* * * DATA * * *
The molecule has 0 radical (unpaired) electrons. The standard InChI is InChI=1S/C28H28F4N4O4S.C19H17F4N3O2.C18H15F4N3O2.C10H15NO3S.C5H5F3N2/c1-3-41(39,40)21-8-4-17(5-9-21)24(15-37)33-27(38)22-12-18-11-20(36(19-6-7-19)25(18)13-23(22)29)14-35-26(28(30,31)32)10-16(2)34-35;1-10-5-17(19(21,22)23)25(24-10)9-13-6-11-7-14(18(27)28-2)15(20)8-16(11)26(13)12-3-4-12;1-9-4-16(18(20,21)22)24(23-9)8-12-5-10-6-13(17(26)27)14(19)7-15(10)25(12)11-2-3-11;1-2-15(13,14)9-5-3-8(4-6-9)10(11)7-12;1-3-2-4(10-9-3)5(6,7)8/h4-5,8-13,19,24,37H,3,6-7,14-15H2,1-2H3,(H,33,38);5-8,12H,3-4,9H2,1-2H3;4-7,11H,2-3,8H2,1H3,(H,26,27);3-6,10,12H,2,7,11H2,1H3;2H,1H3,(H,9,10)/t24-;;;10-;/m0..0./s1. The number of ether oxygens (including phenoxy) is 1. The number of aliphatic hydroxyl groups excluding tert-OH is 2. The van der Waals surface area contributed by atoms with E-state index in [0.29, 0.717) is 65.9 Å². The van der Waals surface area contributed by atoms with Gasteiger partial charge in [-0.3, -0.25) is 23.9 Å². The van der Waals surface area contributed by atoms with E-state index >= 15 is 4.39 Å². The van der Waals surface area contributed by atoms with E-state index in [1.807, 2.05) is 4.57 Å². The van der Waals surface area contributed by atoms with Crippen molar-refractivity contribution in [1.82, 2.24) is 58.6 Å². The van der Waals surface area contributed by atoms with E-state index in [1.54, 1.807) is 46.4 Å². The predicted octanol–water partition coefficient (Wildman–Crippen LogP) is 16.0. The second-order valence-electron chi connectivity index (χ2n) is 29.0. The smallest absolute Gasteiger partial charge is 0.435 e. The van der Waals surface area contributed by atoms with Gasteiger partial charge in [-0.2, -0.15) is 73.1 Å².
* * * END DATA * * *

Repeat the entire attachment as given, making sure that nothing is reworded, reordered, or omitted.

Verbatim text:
The molecule has 0 radical (unpaired) electrons. The standard InChI is InChI=1S/C28H28F4N4O4S.C19H17F4N3O2.C18H15F4N3O2.C10H15NO3S.C5H5F3N2/c1-3-41(39,40)21-8-4-17(5-9-21)24(15-37)33-27(38)22-12-18-11-20(36(19-6-7-19)25(18)13-23(22)29)14-35-26(28(30,31)32)10-16(2)34-35;1-10-5-17(19(21,22)23)25(24-10)9-13-6-11-7-14(18(27)28-2)15(20)8-16(11)26(13)12-3-4-12;1-9-4-16(18(20,21)22)24(23-9)8-12-5-10-6-13(17(26)27)14(19)7-15(10)25(12)11-2-3-11;1-2-15(13,14)9-5-3-8(4-6-9)10(11)7-12;1-3-2-4(10-9-3)5(6,7)8/h4-5,8-13,19,24,37H,3,6-7,14-15H2,1-2H3,(H,33,38);5-8,12H,3-4,9H2,1-2H3;4-7,11H,2-3,8H2,1H3,(H,26,27);3-6,10,12H,2,7,11H2,1H3;2H,1H3,(H,9,10)/t24-;;;10-;/m0..0./s1. The number of ether oxygens (including phenoxy) is 1. The number of aliphatic hydroxyl groups excluding tert-OH is 2. The van der Waals surface area contributed by atoms with E-state index in [0.29, 0.717) is 65.9 Å². The van der Waals surface area contributed by atoms with Gasteiger partial charge in [-0.3, -0.25) is 23.9 Å². The van der Waals surface area contributed by atoms with E-state index >= 15 is 4.39 Å². The van der Waals surface area contributed by atoms with E-state index in [1.807, 2.05) is 4.57 Å². The van der Waals surface area contributed by atoms with Crippen molar-refractivity contribution in [1.82, 2.24) is 58.6 Å². The van der Waals surface area contributed by atoms with E-state index in [1.54, 1.807) is 46.4 Å². The predicted octanol–water partition coefficient (Wildman–Crippen LogP) is 16.0. The second-order valence-electron chi connectivity index (χ2n) is 29.0. The smallest absolute Gasteiger partial charge is 0.435 e. The van der Waals surface area contributed by atoms with Gasteiger partial charge in [-0.2, -0.15) is 73.1 Å².